Even though there’s no way to separate out different isotopes of plutonium, you can separate plutonium out of the other elements, such as uranium and curium. Run your uranium-based reactor for a short time, separate out the mostly Pu-239 plutonium from the rest of the fuel, put the uranium back in the reactor, repeat, etc., and you’ll wind up with a store of highly enriched plutonium. If you have less than 7% Pu-240 in your plutonium, it’s weapons-grade material; if it’s less than 3%, it’s super-weapons-grade.
Although we have no proof of this, the recent nuclear tests indicate that North Korea has at least weapons-grade materials and possible super-weapons-grade. To build a hydrogen (fusion) bomb, all you need is for a fission bomb to properly surround and compress, after the fission bomb detonates, a pellet of fusible material. The fusible material usually simply consists of two different isotopes of hydrogen: deuterium and tritium.
Frighteningly, arguably the best way to produce tritium is to run a water-cooled nuclear reactor. North Korea has one; it has undergone testing already this year and is potentially slated for activation in 2019. This method of creating a fusion bomb has been around since the 1950s, and represents one of the single greatest existential threats to all of humanity.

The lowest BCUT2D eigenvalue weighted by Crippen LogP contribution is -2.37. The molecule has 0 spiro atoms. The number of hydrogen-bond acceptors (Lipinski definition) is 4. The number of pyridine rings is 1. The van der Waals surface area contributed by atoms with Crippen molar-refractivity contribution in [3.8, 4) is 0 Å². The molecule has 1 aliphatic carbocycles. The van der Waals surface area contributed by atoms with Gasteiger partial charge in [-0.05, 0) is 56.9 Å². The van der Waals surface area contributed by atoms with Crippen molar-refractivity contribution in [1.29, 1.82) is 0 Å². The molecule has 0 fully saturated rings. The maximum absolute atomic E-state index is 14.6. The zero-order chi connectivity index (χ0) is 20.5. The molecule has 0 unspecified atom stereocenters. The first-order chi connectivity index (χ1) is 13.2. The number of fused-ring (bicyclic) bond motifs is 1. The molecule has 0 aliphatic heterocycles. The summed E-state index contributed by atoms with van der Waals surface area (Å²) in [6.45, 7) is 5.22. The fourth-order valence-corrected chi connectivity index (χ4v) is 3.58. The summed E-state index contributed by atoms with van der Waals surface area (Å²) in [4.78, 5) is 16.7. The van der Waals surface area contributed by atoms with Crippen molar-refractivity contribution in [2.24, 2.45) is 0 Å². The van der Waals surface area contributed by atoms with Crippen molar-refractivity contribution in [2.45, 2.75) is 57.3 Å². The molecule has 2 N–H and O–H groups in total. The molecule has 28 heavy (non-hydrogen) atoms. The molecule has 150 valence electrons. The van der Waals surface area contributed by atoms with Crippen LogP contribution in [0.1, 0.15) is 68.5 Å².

Although North Korea no longer has their longstanding nuclear test site available to them, they have all the ingredients and infrastructure to create a very powerful fission bomb, and have demonstrably done so in recent years. They are just one ingredient — an artificial and unstable isotope of hydrogen — away from having everything necessary for a hydrogen bomb: the most powerful destructive force ever unleashed by humanity.
If we do nothing, that final ingredient will be in their hands within 18 months. Despite President Trump’s assertion that:
“The letter that we are signing is very comprehensive, and I think both sides will be very impressed with the results . . . We’re going to take care of a very big and very dangerous problem for the world,”
there are no tangible results to point to that are leading us away from this foreseeable disaster. There is a clear scientific path to developing a nuclear fusion bomb, and North Korea has already shown they are 80% of the way there. It’s time to call upon our leaders to put a stop to the remaining steps before it’s too late.
Starts With A Bang is now on Forbes, and republished on Medium thanks to our Patreon supporters. Ethan has authored two books, Beyond The Galaxy, and Treknology: The Science of Star Trek from Tricorders to Warp Drive.